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The effect of ozone on ceramic membranes for application to secondary treated effluent

Ibn Abdul Hamid, Khaled (2017) The effect of ozone on ceramic membranes for application to secondary treated effluent. PhD thesis, Victoria University.

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Abstract

As the global warming and population growth in urbanized areas lead to pressures on the accessibility of potable water resources, water recycling is regarded as one of the most viable solutions in Australia and overseas. Recycling wastewater can help in relieving the demand on existing high quality potable water supplies while at the same time protecting remaining water sources from contamination. Among the different wastewater treatment processes to raise wastewater quality to a suitable standard for recycling, membrane filtration has become a common operation due to its ability to provide high quality water at high efficiency. Despite the wide spread application of membranes made of polymeric materials, membranes made instead from ceramic materials can be operated with lower maintenance and operational requirements because of their stronger mechanical structure, superior chemical durability and better physical strength. In practice, these translate to their ability to be operated under high temperature, pressure and pH condition without concern for compaction, delamination, damage or swelling of the membrane. Such benefits are known to offset the higher material cost of ceramics, but are also useful in water recycling where the membrane functions as a reliable barrier to water-borne pathogens. Meanwhile, the material robustness enables ceramic membranes to be operated in combination with more effective pretreatment options like ozonation.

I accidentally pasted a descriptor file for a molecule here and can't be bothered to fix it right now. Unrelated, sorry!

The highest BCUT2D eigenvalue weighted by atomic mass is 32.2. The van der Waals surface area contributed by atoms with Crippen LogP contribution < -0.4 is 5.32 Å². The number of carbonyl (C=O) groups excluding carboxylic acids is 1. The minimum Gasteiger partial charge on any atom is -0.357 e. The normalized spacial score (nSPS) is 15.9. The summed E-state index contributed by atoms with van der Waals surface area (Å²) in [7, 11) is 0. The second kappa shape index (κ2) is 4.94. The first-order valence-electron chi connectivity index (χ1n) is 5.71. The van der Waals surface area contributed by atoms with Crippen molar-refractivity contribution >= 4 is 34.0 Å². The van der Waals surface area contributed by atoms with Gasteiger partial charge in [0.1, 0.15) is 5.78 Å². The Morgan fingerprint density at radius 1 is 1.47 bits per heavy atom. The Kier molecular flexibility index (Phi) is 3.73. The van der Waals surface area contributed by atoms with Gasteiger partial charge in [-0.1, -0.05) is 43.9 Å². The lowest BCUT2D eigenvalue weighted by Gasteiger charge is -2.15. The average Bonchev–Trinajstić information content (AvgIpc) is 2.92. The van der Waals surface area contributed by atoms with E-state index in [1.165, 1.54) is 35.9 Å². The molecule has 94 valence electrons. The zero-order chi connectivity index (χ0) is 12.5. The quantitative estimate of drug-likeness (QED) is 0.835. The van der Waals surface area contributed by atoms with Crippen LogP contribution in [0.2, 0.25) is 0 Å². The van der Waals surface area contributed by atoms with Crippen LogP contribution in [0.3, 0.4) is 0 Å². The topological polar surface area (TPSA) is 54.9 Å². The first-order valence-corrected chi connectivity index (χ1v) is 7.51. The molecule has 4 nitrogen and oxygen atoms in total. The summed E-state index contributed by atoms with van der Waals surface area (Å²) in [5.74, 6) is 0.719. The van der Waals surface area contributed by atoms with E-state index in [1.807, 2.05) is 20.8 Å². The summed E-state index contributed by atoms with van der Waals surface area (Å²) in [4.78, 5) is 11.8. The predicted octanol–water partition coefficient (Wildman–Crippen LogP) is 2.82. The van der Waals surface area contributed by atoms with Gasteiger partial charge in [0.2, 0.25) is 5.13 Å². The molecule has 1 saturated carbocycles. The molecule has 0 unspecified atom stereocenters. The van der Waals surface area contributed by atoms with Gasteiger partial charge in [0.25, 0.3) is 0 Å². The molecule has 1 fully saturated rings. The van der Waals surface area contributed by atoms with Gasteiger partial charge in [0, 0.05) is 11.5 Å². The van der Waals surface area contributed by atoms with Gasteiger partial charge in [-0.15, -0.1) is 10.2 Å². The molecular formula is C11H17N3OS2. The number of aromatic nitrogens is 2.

Item Type: Thesis (PhD thesis)
Uncontrolled Keywords: water treatment, wastewater treatment, water purification, filtration, fouling, mitigation
Subjects: FOR Classification > 0904 Chemical Engineering
Faculty/School/Research Centre/Department > College of Science and Engineering
Faculty/School/Research Centre/Department > Institute for Sustainability and Innovation (ISI)
Depositing User: VU Library
Date Deposited: 02 Oct 2017 03:53
Last Modified: 02 Oct 2017 03:53
URI: http://vuir.vu.edu.au/id/eprint/34714
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